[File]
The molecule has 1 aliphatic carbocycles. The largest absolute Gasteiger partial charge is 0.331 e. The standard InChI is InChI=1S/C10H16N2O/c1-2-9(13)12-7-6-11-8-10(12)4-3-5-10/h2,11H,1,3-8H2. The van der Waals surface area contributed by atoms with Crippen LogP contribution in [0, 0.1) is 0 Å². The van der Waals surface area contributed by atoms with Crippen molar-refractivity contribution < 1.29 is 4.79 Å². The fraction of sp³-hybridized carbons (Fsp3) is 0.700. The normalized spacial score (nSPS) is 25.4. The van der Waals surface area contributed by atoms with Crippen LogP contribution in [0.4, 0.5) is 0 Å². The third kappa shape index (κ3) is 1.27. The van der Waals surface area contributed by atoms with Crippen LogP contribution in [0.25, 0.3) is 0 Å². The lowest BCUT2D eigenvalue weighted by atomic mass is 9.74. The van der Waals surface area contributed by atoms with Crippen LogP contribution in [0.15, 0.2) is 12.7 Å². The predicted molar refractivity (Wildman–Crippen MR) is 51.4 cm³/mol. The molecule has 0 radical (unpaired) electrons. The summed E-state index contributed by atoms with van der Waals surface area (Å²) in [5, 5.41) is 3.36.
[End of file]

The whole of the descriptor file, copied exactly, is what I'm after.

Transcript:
The molecule has 1 aliphatic carbocycles. The largest absolute Gasteiger partial charge is 0.331 e. The standard InChI is InChI=1S/C10H16N2O/c1-2-9(13)12-7-6-11-8-10(12)4-3-5-10/h2,11H,1,3-8H2. The van der Waals surface area contributed by atoms with Crippen LogP contribution in [0, 0.1) is 0 Å². The van der Waals surface area contributed by atoms with Crippen molar-refractivity contribution < 1.29 is 4.79 Å². The fraction of sp³-hybridized carbons (Fsp3) is 0.700. The normalized spacial score (nSPS) is 25.4. The van der Waals surface area contributed by atoms with Crippen LogP contribution in [0.4, 0.5) is 0 Å². The third kappa shape index (κ3) is 1.27. The van der Waals surface area contributed by atoms with Crippen LogP contribution in [0.25, 0.3) is 0 Å². The lowest BCUT2D eigenvalue weighted by atomic mass is 9.74. The van der Waals surface area contributed by atoms with Crippen LogP contribution in [0.15, 0.2) is 12.7 Å². The predicted molar refractivity (Wildman–Crippen MR) is 51.4 cm³/mol. The molecule has 0 radical (unpaired) electrons. The summed E-state index contributed by atoms with van der Waals surface area (Å²) in [5, 5.41) is 3.36.